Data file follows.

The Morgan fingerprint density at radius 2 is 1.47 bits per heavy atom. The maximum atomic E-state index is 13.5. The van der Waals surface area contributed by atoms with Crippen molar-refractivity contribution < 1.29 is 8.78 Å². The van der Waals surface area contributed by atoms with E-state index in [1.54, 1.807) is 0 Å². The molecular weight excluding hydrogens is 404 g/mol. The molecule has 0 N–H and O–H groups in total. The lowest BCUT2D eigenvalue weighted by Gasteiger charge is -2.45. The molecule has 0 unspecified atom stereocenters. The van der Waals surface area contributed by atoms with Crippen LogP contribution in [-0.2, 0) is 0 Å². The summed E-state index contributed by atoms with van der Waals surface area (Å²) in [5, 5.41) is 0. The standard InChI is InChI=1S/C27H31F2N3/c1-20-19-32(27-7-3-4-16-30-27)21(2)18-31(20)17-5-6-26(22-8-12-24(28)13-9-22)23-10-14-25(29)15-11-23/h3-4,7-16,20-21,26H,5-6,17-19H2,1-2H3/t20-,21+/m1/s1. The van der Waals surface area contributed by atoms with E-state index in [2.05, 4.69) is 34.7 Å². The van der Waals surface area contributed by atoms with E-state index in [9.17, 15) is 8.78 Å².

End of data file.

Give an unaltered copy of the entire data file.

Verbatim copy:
The Morgan fingerprint density at radius 2 is 1.47 bits per heavy atom. The maximum atomic E-state index is 13.5. The van der Waals surface area contributed by atoms with Crippen molar-refractivity contribution < 1.29 is 8.78 Å². The van der Waals surface area contributed by atoms with E-state index in [1.54, 1.807) is 0 Å². The molecular weight excluding hydrogens is 404 g/mol. The molecule has 0 N–H and O–H groups in total. The lowest BCUT2D eigenvalue weighted by Gasteiger charge is -2.45. The molecule has 0 unspecified atom stereocenters. The van der Waals surface area contributed by atoms with Crippen LogP contribution in [-0.2, 0) is 0 Å². The summed E-state index contributed by atoms with van der Waals surface area (Å²) in [5, 5.41) is 0. The standard InChI is InChI=1S/C27H31F2N3/c1-20-19-32(27-7-3-4-16-30-27)21(2)18-31(20)17-5-6-26(22-8-12-24(28)13-9-22)23-10-14-25(29)15-11-23/h3-4,7-16,20-21,26H,5-6,17-19H2,1-2H3/t20-,21+/m1/s1. The van der Waals surface area contributed by atoms with E-state index in [2.05, 4.69) is 34.7 Å². The van der Waals surface area contributed by atoms with E-state index in [9.17, 15) is 8.78 Å².